People in the News: Danica Patrick | Level 8 | By Little Fox

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[Series Introduction]

Young newscasters Ben and Olivia introduce well-known people from around the world. These “people in the news” have accomplished extraordinary things in science, sports, music, business, politics, and more!


OLIVIA: Hello, Little Fox readers, and thanks for tuning in to another edition of People in the News. I hope you've got your seat belts on because . . . Vroom! We're going to be traveling at very high speeds today!

BEN: That's right, Olivia! Today's person in the news is the most famous female race car driver in the world—an American named Danica Patrick. She's the first woman ever to win a major IndyCar championship, and she's set some other pretty amazing records for female drivers. In fact, lots of fans think she's changed the sport of race car driving forever.
Danica was born on March 25, 1982, and grew up mostly in the state of Illinois, about 160 kilometers from Chicago. In their spare time, Danica's parents enjoyed being around fast vehicles like snowmobiles, motorcycles, and cars. In fact, they even met at a race—a snowmobile event where Danica's mother was working as a mechanic.
Danica got her own start in racing when she was around ten years old. Her sister, Brooke, wanted to try go-kart racing, so the whole family went along to the track. Brooke didn't enjoy the sport much, but Danica loved it—even though she crashed into a wall while driving forty kilometers per hour! Despite the crash she knew how to read the go-kart's tachometer right away, and she had sharp instincts when it came to correcting her mistakes. Her parents instantly sensed that their daughter had a special gift for driving.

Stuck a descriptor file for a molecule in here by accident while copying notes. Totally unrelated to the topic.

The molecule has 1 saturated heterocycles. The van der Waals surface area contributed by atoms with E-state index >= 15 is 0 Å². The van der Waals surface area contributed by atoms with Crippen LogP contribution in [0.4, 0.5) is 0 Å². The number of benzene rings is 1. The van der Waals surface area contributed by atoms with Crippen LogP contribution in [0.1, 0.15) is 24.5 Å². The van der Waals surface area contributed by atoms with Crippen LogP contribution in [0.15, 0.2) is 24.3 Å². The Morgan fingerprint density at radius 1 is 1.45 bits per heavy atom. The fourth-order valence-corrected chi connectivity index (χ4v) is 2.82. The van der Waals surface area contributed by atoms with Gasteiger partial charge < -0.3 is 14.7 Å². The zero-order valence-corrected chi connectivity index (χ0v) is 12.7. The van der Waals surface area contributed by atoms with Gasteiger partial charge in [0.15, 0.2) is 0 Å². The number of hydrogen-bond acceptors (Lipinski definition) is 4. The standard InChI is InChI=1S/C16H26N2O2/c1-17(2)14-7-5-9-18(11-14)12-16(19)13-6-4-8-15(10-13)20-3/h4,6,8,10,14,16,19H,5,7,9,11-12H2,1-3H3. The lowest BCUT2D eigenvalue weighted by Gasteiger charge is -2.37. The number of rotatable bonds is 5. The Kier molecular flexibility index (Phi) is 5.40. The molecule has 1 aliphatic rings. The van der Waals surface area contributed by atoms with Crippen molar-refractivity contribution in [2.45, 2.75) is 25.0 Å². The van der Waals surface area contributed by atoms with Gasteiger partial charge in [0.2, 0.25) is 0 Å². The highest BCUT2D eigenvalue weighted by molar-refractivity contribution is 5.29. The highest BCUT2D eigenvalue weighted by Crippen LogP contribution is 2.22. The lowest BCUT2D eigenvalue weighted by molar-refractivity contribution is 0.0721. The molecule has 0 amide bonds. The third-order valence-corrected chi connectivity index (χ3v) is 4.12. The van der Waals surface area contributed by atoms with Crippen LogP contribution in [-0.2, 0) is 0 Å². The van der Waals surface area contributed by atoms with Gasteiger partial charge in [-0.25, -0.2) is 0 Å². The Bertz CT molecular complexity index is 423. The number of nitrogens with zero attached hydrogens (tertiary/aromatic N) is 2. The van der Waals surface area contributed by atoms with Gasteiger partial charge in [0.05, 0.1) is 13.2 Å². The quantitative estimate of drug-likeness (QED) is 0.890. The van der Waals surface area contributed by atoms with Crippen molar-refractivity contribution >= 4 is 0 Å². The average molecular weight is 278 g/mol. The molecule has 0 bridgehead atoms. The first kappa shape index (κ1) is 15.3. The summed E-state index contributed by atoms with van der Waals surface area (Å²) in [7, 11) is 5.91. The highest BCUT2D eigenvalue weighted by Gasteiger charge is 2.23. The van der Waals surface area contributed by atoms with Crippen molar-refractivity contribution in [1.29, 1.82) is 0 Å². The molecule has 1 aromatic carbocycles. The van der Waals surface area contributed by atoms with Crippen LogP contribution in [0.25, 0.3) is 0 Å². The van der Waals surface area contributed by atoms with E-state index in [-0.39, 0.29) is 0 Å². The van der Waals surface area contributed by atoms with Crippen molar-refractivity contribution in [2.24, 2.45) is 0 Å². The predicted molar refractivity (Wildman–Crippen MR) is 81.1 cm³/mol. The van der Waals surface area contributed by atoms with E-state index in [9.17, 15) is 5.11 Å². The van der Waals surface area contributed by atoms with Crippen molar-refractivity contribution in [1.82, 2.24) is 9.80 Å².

Danica spent the next five years racing in go-kart competitions, traveling around the country to participate in important races. She was just 12 when she won her first national go-karting championship, and soon she realized that she wanted to be a race car driver one day.

OLIVIA: So when did Danica start racing cars instead of go-karts?

BEN: Well, when she was 16, Danica decided to start racing Formula cars—those are race cars with open wheels outside the car's main body and a single seat for the driver. Danica knew this would be difficult, especially since it meant leaving high school and moving to England, where many drivers launch their careers.
After obtaining a high school equivalency diploma in the United States, she made the move across the Atlantic, living in a small town about seventy kilometers from London. Danica was doing something very exciting—driving over 320 kilometers per hour in a series of challenging races—but she later described this as the loneliest time in her life. As the only girl on the team, she was ignored and teased by her male teammates. Many of the others around the track—coaches, mechanics, even the owner of her racing team—also dismissed her as a lightweight girl who wasn't strong or tough enough to last in the sport. But gradually the difficult situation taught Danica something very valuable for her career: how to stay unemotional and calm during competition.
In 2000 Danica moved up to the next level in Formula racing, and entered the Formula Ford Festival, an important event in motorsports. She won second place there, the best-ever finish for an American, male or female. Gradually Danica began to attract sponsors—people who could support her career with money, equipment, and other resources. In 2002 she moved back to the United States and began racing IndyCars, the American version of open-wheeled race cars.
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[Little Fox Introduction]

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